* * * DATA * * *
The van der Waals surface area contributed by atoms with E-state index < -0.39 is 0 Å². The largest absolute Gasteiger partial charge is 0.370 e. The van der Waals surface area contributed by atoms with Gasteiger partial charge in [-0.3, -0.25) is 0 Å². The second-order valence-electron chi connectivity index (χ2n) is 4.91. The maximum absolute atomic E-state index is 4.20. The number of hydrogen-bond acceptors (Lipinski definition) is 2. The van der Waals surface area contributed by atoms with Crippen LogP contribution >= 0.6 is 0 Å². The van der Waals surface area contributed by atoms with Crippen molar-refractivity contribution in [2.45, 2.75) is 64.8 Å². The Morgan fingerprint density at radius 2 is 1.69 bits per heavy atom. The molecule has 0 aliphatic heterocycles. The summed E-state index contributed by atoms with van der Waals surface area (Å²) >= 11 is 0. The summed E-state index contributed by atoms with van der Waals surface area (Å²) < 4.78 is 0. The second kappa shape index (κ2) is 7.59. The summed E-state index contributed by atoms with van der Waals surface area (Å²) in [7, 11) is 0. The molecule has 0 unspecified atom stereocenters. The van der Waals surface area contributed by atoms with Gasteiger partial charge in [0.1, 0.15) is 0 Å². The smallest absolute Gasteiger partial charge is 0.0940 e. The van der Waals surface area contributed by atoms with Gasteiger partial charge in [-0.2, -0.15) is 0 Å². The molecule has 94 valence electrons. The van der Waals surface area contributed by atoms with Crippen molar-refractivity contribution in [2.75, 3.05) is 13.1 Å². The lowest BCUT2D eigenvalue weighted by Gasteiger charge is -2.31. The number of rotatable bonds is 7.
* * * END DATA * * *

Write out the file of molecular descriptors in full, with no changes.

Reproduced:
The van der Waals surface area contributed by atoms with E-state index < -0.39 is 0 Å². The largest absolute Gasteiger partial charge is 0.370 e. The van der Waals surface area contributed by atoms with Gasteiger partial charge in [-0.3, -0.25) is 0 Å². The second-order valence-electron chi connectivity index (χ2n) is 4.91. The maximum absolute atomic E-state index is 4.20. The number of hydrogen-bond acceptors (Lipinski definition) is 2. The van der Waals surface area contributed by atoms with Crippen LogP contribution >= 0.6 is 0 Å². The van der Waals surface area contributed by atoms with Crippen molar-refractivity contribution in [2.45, 2.75) is 64.8 Å². The Morgan fingerprint density at radius 2 is 1.69 bits per heavy atom. The molecule has 0 aliphatic heterocycles. The summed E-state index contributed by atoms with van der Waals surface area (Å²) >= 11 is 0. The summed E-state index contributed by atoms with van der Waals surface area (Å²) < 4.78 is 0. The second kappa shape index (κ2) is 7.59. The summed E-state index contributed by atoms with van der Waals surface area (Å²) in [7, 11) is 0. The molecule has 0 unspecified atom stereocenters. The van der Waals surface area contributed by atoms with Gasteiger partial charge in [0.1, 0.15) is 0 Å². The smallest absolute Gasteiger partial charge is 0.0940 e. The van der Waals surface area contributed by atoms with Gasteiger partial charge in [-0.2, -0.15) is 0 Å². The molecule has 94 valence electrons. The van der Waals surface area contributed by atoms with Crippen molar-refractivity contribution in [2.75, 3.05) is 13.1 Å². The lowest BCUT2D eigenvalue weighted by Gasteiger charge is -2.31. The number of rotatable bonds is 7.